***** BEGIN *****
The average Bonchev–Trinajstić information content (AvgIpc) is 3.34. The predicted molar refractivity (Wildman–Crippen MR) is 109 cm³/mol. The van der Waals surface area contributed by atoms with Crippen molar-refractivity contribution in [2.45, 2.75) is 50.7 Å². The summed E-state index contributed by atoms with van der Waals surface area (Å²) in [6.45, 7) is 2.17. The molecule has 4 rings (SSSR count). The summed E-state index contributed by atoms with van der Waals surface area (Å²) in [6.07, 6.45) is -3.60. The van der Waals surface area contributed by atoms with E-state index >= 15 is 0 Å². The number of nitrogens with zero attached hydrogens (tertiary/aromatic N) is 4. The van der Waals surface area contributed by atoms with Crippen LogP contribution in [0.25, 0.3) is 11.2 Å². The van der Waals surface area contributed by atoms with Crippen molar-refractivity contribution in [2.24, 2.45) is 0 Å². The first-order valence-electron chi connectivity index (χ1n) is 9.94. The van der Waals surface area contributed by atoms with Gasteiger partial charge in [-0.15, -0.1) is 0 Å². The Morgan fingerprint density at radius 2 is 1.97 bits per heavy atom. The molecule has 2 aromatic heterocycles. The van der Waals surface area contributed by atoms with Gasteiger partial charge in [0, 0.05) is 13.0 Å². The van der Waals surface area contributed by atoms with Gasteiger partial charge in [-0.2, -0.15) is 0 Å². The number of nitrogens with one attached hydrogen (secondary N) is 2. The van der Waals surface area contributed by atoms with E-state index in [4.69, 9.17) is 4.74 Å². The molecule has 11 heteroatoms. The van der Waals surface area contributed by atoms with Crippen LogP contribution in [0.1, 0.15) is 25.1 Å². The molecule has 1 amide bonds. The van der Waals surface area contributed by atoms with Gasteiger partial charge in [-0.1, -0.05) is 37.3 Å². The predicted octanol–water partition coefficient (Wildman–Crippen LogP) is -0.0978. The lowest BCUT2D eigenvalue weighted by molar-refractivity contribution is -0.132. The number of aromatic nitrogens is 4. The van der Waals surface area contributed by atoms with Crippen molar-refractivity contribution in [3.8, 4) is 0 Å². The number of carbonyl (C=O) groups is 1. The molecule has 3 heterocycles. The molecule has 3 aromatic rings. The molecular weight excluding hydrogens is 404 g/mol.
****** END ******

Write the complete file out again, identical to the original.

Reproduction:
The average Bonchev–Trinajstić information content (AvgIpc) is 3.34. The predicted molar refractivity (Wildman–Crippen MR) is 109 cm³/mol. The van der Waals surface area contributed by atoms with Crippen molar-refractivity contribution in [2.45, 2.75) is 50.7 Å². The summed E-state index contributed by atoms with van der Waals surface area (Å²) in [6.45, 7) is 2.17. The molecule has 4 rings (SSSR count). The summed E-state index contributed by atoms with van der Waals surface area (Å²) in [6.07, 6.45) is -3.60. The van der Waals surface area contributed by atoms with E-state index >= 15 is 0 Å². The number of nitrogens with zero attached hydrogens (tertiary/aromatic N) is 4. The van der Waals surface area contributed by atoms with Crippen LogP contribution in [0.25, 0.3) is 11.2 Å². The van der Waals surface area contributed by atoms with Crippen molar-refractivity contribution in [2.24, 2.45) is 0 Å². The first-order valence-electron chi connectivity index (χ1n) is 9.94. The van der Waals surface area contributed by atoms with Gasteiger partial charge in [-0.15, -0.1) is 0 Å². The Morgan fingerprint density at radius 2 is 1.97 bits per heavy atom. The molecule has 2 aromatic heterocycles. The van der Waals surface area contributed by atoms with Gasteiger partial charge in [0, 0.05) is 13.0 Å². The van der Waals surface area contributed by atoms with Gasteiger partial charge in [-0.2, -0.15) is 0 Å². The number of nitrogens with one attached hydrogen (secondary N) is 2. The van der Waals surface area contributed by atoms with E-state index in [4.69, 9.17) is 4.74 Å². The molecule has 11 heteroatoms. The van der Waals surface area contributed by atoms with Crippen LogP contribution in [0.1, 0.15) is 25.1 Å². The molecule has 1 amide bonds. The van der Waals surface area contributed by atoms with Gasteiger partial charge in [-0.1, -0.05) is 37.3 Å². The predicted octanol–water partition coefficient (Wildman–Crippen LogP) is -0.0978. The lowest BCUT2D eigenvalue weighted by molar-refractivity contribution is -0.132. The number of aromatic nitrogens is 4. The van der Waals surface area contributed by atoms with Crippen molar-refractivity contribution in [3.8, 4) is 0 Å². The number of carbonyl (C=O) groups is 1. The molecule has 3 heterocycles. The molecule has 3 aromatic rings. The molecular weight excluding hydrogens is 404 g/mol.